What You Stand For
Wednesday, October 3, 2018
What You Stand For
We all know Michael J. Copps as a person and a public official. But I want to speak to Michael’s values.
I really didn’t get to the heart of who Michael was until we asked him to speak at my father Charles Benton’s memorial services in 2015. In preparation for this evening, I reread Michael’s beautiful tribute. Many of the values that Michael described as ones my father held dear, and which are at the heart of Benton’s work, are the same values that have guided Michael’s life, and are so eloquently described by Victor Pickard's and Paul Popiel’s report, The Media Democracy Agenda: The Strategy and Legacy of Federal Communications Commissioner Michael J. Copps.
We understand that communications networks have revolutionized the way we live and that they can help bring us together. We understand that without access to the tools of the new communications ecosystem, people cannot get ahead. And with people left behind, the country cannot get ahead either.
So, what Michael and Charles shared is a belief that universal access to, and adoption of, communications tools is a civil right. Because when people are denied access to open, affordable communications, they are cut off from the national conversation. They can’t speak and it’s hard to even listen. And, as a consequence, our democracy suffers.
What we understand is that America is about the public interest. When telecommunications and media giants put their self-interest above the public interest, diversity and localism are diminished.
And what we cherish and seek to foster is a public service journalism that is today, perhaps more than ever, a democratic imperative – not a luxury.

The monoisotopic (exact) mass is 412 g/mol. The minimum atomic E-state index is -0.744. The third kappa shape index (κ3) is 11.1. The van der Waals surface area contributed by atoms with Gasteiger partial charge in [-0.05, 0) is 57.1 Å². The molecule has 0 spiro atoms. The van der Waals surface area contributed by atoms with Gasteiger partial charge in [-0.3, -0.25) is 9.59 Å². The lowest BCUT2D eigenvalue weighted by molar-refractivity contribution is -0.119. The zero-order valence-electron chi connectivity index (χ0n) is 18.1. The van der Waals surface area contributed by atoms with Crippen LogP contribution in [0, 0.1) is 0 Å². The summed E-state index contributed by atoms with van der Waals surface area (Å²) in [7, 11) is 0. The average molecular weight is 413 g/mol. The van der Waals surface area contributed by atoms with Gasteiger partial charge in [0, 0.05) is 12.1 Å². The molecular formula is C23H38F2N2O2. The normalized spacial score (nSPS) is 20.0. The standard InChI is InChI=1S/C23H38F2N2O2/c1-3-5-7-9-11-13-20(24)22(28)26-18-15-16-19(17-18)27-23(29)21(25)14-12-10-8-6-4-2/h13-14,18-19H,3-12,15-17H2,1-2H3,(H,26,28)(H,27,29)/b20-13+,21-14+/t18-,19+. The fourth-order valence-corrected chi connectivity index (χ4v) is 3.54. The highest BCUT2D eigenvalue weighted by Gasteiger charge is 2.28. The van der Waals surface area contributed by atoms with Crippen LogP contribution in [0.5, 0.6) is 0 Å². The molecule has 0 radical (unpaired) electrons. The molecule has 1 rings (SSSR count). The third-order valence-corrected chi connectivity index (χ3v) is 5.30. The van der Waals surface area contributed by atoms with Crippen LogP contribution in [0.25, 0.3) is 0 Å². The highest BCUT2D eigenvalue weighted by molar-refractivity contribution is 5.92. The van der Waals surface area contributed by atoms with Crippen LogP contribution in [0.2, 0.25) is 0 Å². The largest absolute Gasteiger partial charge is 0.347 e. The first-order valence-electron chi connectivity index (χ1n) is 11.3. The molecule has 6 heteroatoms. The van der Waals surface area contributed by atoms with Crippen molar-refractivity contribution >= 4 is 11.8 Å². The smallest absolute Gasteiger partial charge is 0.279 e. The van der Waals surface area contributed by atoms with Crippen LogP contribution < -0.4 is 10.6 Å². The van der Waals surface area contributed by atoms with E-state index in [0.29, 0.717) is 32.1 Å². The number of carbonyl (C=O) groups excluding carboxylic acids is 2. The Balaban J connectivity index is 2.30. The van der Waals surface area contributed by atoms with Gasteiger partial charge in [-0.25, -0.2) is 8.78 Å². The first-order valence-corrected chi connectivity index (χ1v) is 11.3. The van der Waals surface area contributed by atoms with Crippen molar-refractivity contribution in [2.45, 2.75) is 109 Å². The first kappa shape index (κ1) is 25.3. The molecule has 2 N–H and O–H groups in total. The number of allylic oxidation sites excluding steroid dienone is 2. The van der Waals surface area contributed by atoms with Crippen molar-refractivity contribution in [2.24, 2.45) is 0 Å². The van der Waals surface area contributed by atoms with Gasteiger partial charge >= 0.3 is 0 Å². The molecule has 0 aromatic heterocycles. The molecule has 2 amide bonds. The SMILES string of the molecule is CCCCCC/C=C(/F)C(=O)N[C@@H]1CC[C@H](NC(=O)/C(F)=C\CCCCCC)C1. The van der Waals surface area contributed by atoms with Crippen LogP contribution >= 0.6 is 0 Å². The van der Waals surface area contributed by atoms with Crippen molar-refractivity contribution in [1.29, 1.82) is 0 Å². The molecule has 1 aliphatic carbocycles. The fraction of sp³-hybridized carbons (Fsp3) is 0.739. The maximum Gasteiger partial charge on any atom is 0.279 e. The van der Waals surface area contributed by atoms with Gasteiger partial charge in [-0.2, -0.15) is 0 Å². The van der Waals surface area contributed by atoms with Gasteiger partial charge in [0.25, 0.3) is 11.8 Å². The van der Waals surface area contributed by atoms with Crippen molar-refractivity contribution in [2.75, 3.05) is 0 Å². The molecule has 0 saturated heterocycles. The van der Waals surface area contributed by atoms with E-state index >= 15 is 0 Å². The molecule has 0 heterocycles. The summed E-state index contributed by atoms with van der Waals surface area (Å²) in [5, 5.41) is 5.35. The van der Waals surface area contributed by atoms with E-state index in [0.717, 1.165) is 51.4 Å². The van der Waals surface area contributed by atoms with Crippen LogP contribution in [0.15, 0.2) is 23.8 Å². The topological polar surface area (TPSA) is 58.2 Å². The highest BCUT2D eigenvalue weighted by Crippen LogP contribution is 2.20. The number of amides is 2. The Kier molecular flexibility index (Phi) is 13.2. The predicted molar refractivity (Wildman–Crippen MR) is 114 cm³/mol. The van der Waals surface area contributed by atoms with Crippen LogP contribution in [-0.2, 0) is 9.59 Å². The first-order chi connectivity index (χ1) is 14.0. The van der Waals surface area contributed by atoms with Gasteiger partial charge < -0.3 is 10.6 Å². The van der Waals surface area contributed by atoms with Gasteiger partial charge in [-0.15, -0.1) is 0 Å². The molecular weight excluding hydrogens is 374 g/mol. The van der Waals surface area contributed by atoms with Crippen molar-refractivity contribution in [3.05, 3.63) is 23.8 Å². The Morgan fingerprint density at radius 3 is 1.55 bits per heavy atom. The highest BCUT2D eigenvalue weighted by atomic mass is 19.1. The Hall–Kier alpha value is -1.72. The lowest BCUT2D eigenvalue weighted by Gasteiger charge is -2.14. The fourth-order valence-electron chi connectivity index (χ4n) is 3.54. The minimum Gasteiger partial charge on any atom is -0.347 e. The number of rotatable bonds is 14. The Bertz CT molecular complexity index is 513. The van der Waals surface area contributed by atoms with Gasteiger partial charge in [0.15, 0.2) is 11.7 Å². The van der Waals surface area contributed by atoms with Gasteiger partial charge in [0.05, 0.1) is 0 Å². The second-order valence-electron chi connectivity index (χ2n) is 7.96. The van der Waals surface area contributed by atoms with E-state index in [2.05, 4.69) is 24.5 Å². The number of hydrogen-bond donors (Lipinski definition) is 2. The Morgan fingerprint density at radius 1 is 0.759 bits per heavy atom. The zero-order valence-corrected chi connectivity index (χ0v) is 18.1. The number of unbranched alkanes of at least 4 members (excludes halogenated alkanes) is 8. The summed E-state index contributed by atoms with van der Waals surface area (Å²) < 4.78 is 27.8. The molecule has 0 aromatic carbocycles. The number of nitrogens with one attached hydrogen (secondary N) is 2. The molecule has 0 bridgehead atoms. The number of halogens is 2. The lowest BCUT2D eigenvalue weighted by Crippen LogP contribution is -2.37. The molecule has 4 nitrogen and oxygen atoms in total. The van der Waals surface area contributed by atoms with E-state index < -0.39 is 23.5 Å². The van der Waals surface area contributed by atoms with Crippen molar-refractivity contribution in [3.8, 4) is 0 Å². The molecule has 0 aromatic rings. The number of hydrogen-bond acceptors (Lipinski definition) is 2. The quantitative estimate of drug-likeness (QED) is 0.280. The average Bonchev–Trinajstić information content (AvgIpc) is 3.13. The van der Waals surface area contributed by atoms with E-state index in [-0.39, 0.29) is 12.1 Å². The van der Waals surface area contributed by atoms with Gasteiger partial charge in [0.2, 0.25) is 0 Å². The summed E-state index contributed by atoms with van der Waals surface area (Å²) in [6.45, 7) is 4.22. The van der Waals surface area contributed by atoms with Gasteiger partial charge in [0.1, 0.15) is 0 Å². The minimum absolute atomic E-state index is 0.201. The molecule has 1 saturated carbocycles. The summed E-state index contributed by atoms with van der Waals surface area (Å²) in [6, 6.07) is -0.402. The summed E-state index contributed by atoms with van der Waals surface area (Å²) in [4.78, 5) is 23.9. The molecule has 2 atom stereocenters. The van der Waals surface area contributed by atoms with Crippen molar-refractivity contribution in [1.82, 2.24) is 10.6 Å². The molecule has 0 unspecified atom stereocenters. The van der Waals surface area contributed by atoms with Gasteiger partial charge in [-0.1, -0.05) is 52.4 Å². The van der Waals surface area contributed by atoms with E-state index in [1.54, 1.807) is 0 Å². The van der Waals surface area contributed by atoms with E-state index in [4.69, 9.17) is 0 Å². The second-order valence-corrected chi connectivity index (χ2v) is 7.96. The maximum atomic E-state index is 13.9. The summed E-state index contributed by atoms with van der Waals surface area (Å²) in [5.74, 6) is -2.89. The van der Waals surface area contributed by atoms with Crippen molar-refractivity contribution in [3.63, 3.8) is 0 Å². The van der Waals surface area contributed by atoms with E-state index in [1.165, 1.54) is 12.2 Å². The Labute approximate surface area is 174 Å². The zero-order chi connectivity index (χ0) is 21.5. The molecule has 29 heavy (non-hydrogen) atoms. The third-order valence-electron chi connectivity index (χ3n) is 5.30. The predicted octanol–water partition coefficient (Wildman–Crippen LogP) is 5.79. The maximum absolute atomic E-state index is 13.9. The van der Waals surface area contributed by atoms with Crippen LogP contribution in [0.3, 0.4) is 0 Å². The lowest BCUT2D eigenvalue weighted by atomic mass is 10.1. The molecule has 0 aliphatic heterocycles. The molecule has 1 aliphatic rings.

Our new report reminds us powerfully of the themes of access, openness, diversity, localism, transparency, and the power of community engagement – and how these values safeguard the public interest and increase the strength of our democracy.
I would like to thank Victor Pickard and Pawel Popiel from the Annenberg School for Communication at the University of Pennsylvania, for the detailed research and beautiful writing. FCC Commissioner Mignon Clyburn, your insightful foreword sets the perfect tone for the rest of the report.
As an FCC Commissioner, Michael Copps brought the FCC to the public and the public to the FCC. He engaged broad constituencies in policy discussions. Among these, he valued input and participation from groups he termed “non-traditional stakeholders" like civil rights groups, Native Americans, people with disabilities, and other marginalized communities. By approaching these groups, Michael sought to expand the pool of legitimate stakeholders and participants in media policy decisions, with the assumption that this would also ultimately broaden the range of voices and views represented within our media and improve newsroom diversity. This is as important today as it was during his tenure.
The fight for media democracy—to which Michael has dedicated much of his professional life—is ongoing. Michael continues to advocate passionately for the policy positions that he championed as FCC commissioner. He has done so by partnering with Common Cause, Free Press, Public Knowledge, and the Benton Foundation. His fight is our fight.
Net neutrality, media ownership concentration, the future of public service journalism—and the larger struggle for creating a media system that reflects the depth and breadth of the diverse communities it is meant to serve—are all vital issues that still challenge us today. The vision for a more democratic system will not perish. Learning from earlier media reformers, we honor their struggle by continuing it. This is something we all must do. Nothing less than democracy is at stake.
Former-FCC Chairman Tom Wheeler recently wrote me to say:
Michael Copps is the gold standard for public service integrity. Oh, for his kind of principled, the-people-over-the-powerful determination today! Thank you for the inspiration you have been to all of us.
Michael J. Copps, there’s a lot to say about what you’ve achieved. But allow me to say, from my heart, thank you for who you are and what you stand for.
Benton, a non-profit, operating foundation, believes that communication policy - rooted in the values of access, equity, and diversity - has the power to deliver new opportunities and strengthen communities to bridge our divides. Our goal is to bring open, affordable, high-capacity broadband to all people in the U.S. to ensure a thriving democracy.
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